The morning air was crisp and chilly. At nearly 4000m, sleep comes and goes. You don’t feel as fresh in the mornings anymore, mild headaches start creeping up and become more common now. The excitement of what lay ahead gets you going though.
We would be entering new territory now, as past this altitude is where you leave behind the treeline. The greenery starts to disappear and is replaced by only rock and ice.
We were in good spirits, as usual! As you can see us trying to replicate the Beatles.
Every now and then a Yak passes by, carrying vital supplies for either the locals in the village for their day to day life, or expedition supplies. Make sure you are always on the opposite side of the cliff edge, as there is always a small risk of them being spooked and headbutting you off!
Our goal for the day was to hike to Dingboche, 4410m, where we would spend two days to acclimatise.
Dingboche is quite exposed, and surrounded by goliath peaks that are very prominent. Here you can see Ama Dablam from another angle.
The Lhotse face in all its glory is right in front of us at Dingboche.
We had climbed up a fair bit by this point, and at nearly 4500m, the altitude sickness was a real threat now. Members of the team were reporting headache, fatigue and general un-wellness.
I have to admit, this was also the first time I was starting to feel the altitude. Simple things like packing your bags were starting to become a tiresome effort.
We finally arrived at our teahouse in Dingboche. With deep breaths and exhausted lung, we sat down and enjoyed the views around us, with the knowledge that we would be staying here for two nights to acclimatise.
At night, with clear skies, the heavens open up to a view of a billion scattered stars amongst the dark sky. The snowy ice capped mountains look almost peaceful, serene and still. Until you hear thunderous cracks and the rushing white walls of snow racing down the in the form of an avalanche.
A reminder of how truly wild, unpredictable and untamed the mountains are.
Next morning we began our acclimatisation hike. A steady and easy paced climb taking us up the valley and giving us some great views of the surrounding.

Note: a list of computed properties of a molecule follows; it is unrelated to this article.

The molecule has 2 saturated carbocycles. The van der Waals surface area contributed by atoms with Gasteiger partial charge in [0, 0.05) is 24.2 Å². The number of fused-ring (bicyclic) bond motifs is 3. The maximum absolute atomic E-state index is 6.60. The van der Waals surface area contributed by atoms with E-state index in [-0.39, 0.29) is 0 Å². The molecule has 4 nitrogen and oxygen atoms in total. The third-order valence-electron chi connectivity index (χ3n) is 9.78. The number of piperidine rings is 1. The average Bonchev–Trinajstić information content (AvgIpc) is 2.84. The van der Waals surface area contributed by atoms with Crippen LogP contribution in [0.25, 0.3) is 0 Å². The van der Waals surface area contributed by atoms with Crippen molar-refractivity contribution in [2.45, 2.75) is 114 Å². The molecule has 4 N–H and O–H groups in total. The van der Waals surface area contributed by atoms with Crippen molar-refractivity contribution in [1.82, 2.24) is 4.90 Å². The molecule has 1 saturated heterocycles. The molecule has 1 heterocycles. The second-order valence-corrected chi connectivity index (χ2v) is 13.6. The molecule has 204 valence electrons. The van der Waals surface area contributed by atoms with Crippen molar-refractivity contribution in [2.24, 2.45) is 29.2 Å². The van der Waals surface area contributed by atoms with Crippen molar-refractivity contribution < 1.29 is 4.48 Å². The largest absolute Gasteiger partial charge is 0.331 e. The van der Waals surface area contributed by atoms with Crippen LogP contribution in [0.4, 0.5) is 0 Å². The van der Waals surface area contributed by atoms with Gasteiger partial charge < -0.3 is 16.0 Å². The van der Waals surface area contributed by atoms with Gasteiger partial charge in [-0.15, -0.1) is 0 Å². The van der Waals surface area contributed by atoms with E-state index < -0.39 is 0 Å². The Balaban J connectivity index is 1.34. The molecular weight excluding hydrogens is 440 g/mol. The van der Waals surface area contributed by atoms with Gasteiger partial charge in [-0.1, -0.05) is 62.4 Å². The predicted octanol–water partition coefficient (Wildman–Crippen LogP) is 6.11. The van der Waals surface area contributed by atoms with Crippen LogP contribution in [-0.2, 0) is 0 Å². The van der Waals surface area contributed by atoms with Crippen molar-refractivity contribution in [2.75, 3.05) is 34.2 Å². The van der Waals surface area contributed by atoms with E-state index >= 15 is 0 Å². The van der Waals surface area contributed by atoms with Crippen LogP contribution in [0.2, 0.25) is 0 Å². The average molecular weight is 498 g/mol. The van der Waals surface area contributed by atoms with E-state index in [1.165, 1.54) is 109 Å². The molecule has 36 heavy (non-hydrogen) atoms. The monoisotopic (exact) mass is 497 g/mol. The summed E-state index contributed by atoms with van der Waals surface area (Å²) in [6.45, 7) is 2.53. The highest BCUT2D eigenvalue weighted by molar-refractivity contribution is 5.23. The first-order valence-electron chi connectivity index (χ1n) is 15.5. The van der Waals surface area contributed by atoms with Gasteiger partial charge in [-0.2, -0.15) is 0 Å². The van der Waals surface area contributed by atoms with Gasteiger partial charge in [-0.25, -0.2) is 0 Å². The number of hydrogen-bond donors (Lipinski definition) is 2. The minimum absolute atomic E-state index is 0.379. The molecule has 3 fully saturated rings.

The weather was great, and really allowed us to appreciate how high we’ve climbed, as now most thick layers of clouds that you usually look up and see from sea level were below us.
Selfie with Lhotse! The sister of Everest.
We returned to Dingboche for the night. Tomorrow we would set out for Lobuche, 4940m.
Before getting to Lobuche, we would be passing the Everest memorial. A place to remember those that have died and remain on Everest.
The village down below that you can see is Pheriche, which is where we would go on the return journey. Dingboche is on the left higher up on the plateau.
You can see how much the topography has changed now. Truly only rock and ice.
This hike would see us getting to nearly 5000m. So pacing ourselves and resting as often as we can was vital to ensuring no one got altitude sickness.
The next push from here would be taking us to the Everest memorial. It was quite a steep and boulder filled climb.
The backdrop is stunning, so make sure to stop and look behind you.
Eventually you make it to the top of what is called memorial mountain.
Memorial to Scott Fischer, some may remember him from the 2015 Everest movie on the Everest 1996 disaster.
Various other plaques and memorials are set up for remembrance.
It is a hauntingly beautiful place, with a silent eeriness, only disturbed by the creeping swoosh of clouds from below. Standing there, I’m sure everyone was thinking the same thing. The toll and risk we all take to adventure in the mountains just because its there.
There’s still a long hike ahead to Lobuche. So it was time to move on.
Finally we had arrived to Lobuche. The smallest settlement so far on the trek, composed mainly of one big teahouse.
Later on, around sunset time, we went out for a walk and noticed how amazing the colours in the sky were due to the setting sun.
No filters needed, nature in all its glory doing its own filter over a 7800m mountain.
Chess is a great way to keep the headaches at bay, and something I quite enjoyed playing with the locals at every teahouse we stopped at.
The next morning was truly bone chillingly cold. All the layers, hats and gloves were out.
This would be our longest day of hiking. We would head to Gorak Shep, 5164m, the last village before Everest Base Camp. Here we would have a second breakfast and recuperate. Then we would head to Everest Base Camp on that same day, to then return to Gorak Shep to stay the night.
We were ready, and had a beautiful sunrise view over Lobuche to motivate us.
Pumori in the light, as we hike through the morning shadows cast by the mountains around us.
At 5000m, more rest breaks are a welcome idea!
Further on in the hike, you will come across the famous Khumbu glacier. This comes directly from Everest.
Now in the far distance, we could see Everest Base Camp, and the terrifying Khumbu Icefall.
We all stood a while here, mesmerized by the collection of glacier in the distance signifying Everest base camp. To think it was so close now.
Finally, we arrived at Gorak Shep, the final village before the last push to Everest.
Overlooking us is Pumori, the big peak and Kala Pattar, the dry rocky hill and look out point.
It was time to rest and eat. In a short while, we would re-pack and take only the essentials as we headed out to Everest Base Camp in my final part next time!